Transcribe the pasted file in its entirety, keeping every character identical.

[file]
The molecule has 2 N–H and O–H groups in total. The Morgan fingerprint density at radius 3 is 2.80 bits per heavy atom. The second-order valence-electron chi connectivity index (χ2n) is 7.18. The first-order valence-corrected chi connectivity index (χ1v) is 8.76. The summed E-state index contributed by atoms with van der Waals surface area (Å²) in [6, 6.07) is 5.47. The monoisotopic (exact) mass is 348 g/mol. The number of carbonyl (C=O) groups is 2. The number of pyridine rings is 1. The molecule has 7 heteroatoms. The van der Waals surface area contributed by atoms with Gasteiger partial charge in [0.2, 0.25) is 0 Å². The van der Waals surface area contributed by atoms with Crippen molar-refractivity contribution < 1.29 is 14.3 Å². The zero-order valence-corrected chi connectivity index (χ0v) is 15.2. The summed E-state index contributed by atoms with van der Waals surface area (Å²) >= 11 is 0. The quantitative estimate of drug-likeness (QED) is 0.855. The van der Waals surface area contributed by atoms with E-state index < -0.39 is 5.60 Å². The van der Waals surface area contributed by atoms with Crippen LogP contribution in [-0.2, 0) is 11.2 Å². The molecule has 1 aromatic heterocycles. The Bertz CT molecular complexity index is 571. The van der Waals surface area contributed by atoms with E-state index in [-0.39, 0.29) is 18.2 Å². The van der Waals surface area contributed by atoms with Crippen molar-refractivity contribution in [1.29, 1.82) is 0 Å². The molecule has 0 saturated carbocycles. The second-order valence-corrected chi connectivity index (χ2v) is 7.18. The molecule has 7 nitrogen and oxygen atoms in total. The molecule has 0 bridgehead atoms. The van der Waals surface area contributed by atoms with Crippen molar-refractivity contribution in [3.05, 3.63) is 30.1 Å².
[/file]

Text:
The molecule has 2 N–H and O–H groups in total. The Morgan fingerprint density at radius 3 is 2.80 bits per heavy atom. The second-order valence-electron chi connectivity index (χ2n) is 7.18. The first-order valence-corrected chi connectivity index (χ1v) is 8.76. The summed E-state index contributed by atoms with van der Waals surface area (Å²) in [6, 6.07) is 5.47. The monoisotopic (exact) mass is 348 g/mol. The number of carbonyl (C=O) groups is 2. The number of pyridine rings is 1. The molecule has 7 heteroatoms. The van der Waals surface area contributed by atoms with Gasteiger partial charge in [0.2, 0.25) is 0 Å². The van der Waals surface area contributed by atoms with Crippen molar-refractivity contribution < 1.29 is 14.3 Å². The zero-order valence-corrected chi connectivity index (χ0v) is 15.2. The summed E-state index contributed by atoms with van der Waals surface area (Å²) >= 11 is 0. The quantitative estimate of drug-likeness (QED) is 0.855. The van der Waals surface area contributed by atoms with E-state index < -0.39 is 5.60 Å². The van der Waals surface area contributed by atoms with Crippen LogP contribution in [-0.2, 0) is 11.2 Å². The molecule has 1 aromatic heterocycles. The Bertz CT molecular complexity index is 571. The van der Waals surface area contributed by atoms with E-state index in [-0.39, 0.29) is 18.2 Å². The van der Waals surface area contributed by atoms with Crippen molar-refractivity contribution in [1.29, 1.82) is 0 Å². The molecule has 0 saturated carbocycles. The second-order valence-corrected chi connectivity index (χ2v) is 7.18. The molecule has 7 nitrogen and oxygen atoms in total. The molecule has 0 bridgehead atoms. The van der Waals surface area contributed by atoms with Crippen molar-refractivity contribution in [3.05, 3.63) is 30.1 Å².